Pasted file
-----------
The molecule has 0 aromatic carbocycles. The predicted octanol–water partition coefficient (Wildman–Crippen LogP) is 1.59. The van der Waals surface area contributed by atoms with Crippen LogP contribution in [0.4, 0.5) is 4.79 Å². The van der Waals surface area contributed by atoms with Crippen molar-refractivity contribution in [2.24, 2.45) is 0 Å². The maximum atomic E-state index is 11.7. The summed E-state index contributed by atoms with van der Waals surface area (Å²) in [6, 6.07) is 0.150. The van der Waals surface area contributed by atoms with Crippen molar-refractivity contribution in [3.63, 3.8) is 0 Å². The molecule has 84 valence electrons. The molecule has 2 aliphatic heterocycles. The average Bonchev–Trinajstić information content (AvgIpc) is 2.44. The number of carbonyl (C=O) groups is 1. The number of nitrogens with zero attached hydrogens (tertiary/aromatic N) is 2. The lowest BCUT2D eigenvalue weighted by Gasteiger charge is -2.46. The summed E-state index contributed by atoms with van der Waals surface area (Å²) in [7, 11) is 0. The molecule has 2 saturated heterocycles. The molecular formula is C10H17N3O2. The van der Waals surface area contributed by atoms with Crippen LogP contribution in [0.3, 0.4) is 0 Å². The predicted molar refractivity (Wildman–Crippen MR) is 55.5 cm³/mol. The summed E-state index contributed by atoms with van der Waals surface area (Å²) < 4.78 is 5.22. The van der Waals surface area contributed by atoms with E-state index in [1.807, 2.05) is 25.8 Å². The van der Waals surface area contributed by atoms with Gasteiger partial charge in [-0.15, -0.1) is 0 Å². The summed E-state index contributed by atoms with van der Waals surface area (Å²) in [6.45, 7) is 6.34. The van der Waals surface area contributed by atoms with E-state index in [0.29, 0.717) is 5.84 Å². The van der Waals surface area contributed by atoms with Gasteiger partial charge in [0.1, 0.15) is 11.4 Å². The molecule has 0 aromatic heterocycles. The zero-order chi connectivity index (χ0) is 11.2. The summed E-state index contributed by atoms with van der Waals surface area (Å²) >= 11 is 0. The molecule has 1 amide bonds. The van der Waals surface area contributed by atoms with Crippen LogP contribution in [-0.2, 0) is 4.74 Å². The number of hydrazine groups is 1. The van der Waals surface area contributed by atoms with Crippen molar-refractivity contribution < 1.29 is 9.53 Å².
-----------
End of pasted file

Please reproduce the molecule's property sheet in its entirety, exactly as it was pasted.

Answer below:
The molecule has 0 aromatic carbocycles. The predicted octanol–water partition coefficient (Wildman–Crippen LogP) is 1.59. The van der Waals surface area contributed by atoms with Crippen LogP contribution in [0.4, 0.5) is 4.79 Å². The van der Waals surface area contributed by atoms with Crippen molar-refractivity contribution in [2.24, 2.45) is 0 Å². The maximum atomic E-state index is 11.7. The summed E-state index contributed by atoms with van der Waals surface area (Å²) in [6, 6.07) is 0.150. The van der Waals surface area contributed by atoms with Crippen molar-refractivity contribution in [3.63, 3.8) is 0 Å². The molecule has 84 valence electrons. The molecule has 2 aliphatic heterocycles. The average Bonchev–Trinajstić information content (AvgIpc) is 2.44. The number of carbonyl (C=O) groups is 1. The number of nitrogens with zero attached hydrogens (tertiary/aromatic N) is 2. The lowest BCUT2D eigenvalue weighted by Gasteiger charge is -2.46. The summed E-state index contributed by atoms with van der Waals surface area (Å²) in [7, 11) is 0. The molecule has 2 saturated heterocycles. The molecular formula is C10H17N3O2. The van der Waals surface area contributed by atoms with Crippen LogP contribution in [0.3, 0.4) is 0 Å². The predicted molar refractivity (Wildman–Crippen MR) is 55.5 cm³/mol. The summed E-state index contributed by atoms with van der Waals surface area (Å²) < 4.78 is 5.22. The van der Waals surface area contributed by atoms with E-state index in [1.807, 2.05) is 25.8 Å². The van der Waals surface area contributed by atoms with Gasteiger partial charge in [-0.15, -0.1) is 0 Å². The summed E-state index contributed by atoms with van der Waals surface area (Å²) in [6.45, 7) is 6.34. The van der Waals surface area contributed by atoms with E-state index in [0.29, 0.717) is 5.84 Å². The van der Waals surface area contributed by atoms with Gasteiger partial charge in [0.1, 0.15) is 11.4 Å². The molecule has 0 aromatic heterocycles. The zero-order chi connectivity index (χ0) is 11.2. The summed E-state index contributed by atoms with van der Waals surface area (Å²) >= 11 is 0. The molecule has 1 amide bonds. The van der Waals surface area contributed by atoms with Crippen LogP contribution in [-0.2, 0) is 4.74 Å². The number of hydrazine groups is 1. The van der Waals surface area contributed by atoms with Crippen molar-refractivity contribution < 1.29 is 9.53 Å².